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Protecting the Boxing Day test from ticket scalpers

cricket stumps stock image

The Victorian Government is making sure cricket fans can fairly access tickets to Australia’s biggest and most-loved cricket match, the Boxing Day Test at the MCG.

Victorian Minister for Tourism, Sport and Major Events Martin Pakula declared the 2019 Boxing Day Test against New Zealand as a major event under the Major Events Act 2009, due to an expected high demand for tickets.

The Government has also declared 2020’s men’s and women’s ICC T20 World Cup tournaments – with finals to be played at the MCG – as major events under the Act.

In more good news for cricket in Victoria, four Women’s T20 Tri-Series matches between Australia, England and India will be played at the Junction Oval this summer.

The revamped cricket centre features new high-performance facilities, medical and rehabilitation areas and an oval that can be used year-round.

The Victorian Government delivered $25 million towards the $40 million Victorian Cricket and Community Centre at the Junction Oval, with Cricket Australia and Cricket Victoria pitching in the rest.

Under the Major Events Act 2009, the Boxing Day Test declaration will make it possible to crack down on ticket scalpers and give fans a fair go at getting tickets at a fair price.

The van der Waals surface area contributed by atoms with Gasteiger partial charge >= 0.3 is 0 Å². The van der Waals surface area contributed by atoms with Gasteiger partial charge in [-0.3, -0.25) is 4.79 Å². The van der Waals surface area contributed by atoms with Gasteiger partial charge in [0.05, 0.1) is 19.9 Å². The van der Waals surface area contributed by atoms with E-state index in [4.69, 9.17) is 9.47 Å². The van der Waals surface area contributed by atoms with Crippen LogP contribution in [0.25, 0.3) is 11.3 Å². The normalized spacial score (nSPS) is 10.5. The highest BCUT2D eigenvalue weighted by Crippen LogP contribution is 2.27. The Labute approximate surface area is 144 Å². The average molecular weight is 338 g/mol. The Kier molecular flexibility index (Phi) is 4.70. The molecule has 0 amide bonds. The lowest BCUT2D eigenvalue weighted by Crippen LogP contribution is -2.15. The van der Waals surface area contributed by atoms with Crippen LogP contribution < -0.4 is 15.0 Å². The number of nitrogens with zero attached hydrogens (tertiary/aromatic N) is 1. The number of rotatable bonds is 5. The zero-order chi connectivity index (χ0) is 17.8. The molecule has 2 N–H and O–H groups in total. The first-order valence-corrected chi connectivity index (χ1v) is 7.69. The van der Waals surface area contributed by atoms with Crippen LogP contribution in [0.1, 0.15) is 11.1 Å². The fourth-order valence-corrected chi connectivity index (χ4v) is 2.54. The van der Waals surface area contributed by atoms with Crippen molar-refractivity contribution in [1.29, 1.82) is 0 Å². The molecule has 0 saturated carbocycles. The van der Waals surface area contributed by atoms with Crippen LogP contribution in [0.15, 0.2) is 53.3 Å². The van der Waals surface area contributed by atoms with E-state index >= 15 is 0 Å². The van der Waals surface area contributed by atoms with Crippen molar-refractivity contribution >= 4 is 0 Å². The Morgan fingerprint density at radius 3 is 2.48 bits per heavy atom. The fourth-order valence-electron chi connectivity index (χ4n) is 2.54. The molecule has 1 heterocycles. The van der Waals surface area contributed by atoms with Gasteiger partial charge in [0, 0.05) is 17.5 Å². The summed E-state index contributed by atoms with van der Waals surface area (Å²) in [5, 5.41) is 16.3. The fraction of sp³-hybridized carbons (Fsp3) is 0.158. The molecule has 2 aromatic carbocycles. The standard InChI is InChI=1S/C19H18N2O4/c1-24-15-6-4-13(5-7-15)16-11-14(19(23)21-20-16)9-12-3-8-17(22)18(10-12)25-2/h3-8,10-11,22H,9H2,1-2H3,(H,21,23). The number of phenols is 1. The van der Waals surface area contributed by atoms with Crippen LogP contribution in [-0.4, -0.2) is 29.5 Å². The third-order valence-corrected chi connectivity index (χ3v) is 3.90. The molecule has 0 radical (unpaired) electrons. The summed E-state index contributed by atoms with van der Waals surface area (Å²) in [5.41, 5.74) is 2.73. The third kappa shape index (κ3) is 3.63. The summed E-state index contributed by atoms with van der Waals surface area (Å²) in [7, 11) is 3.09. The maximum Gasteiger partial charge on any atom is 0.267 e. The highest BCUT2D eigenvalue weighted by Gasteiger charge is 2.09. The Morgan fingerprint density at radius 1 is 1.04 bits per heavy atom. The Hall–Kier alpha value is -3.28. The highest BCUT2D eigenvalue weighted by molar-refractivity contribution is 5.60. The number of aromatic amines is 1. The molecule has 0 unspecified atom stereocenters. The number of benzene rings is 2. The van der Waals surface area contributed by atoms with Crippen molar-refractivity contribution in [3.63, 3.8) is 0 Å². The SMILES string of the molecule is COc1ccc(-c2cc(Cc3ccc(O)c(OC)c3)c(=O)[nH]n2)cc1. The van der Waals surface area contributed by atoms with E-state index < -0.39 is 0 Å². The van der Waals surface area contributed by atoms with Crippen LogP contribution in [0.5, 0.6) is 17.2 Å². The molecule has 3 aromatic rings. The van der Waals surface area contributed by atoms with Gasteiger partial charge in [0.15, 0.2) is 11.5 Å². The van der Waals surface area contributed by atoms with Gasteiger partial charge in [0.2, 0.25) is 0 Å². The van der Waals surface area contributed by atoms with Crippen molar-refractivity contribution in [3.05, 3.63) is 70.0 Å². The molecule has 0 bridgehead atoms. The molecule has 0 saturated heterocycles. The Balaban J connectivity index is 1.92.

Under the legislation, tickets to a declared event cannot be advertised or resold for more than 10 per cent above the original value.

The Government has launched a new dedicated website to give consumers up-to-date information on the latest declared events. It includes features that make it easier for people to report ticket scalping.

Authorised ticketing officers will support Victoria Police in enforcing the law. Penalties can range from $806 up to $483,500 depending on the nature of offences.

Events protected by Victoria’s anti-scalping law include the AFL Grand Final and other finals games, the Anzac Day blockbuster between Collingwood and Essendon, the Australian Open tennis and non-sporting attractions including the Melbourne International Comedy Festival and stage spectacular Harry Potter and the Cursed Child.

Sporting events attract both local and international visitors in droves and are crucial to the state’s economy, generating $1.8 billion and creating jobs for Victorians.

Source: Vic Government

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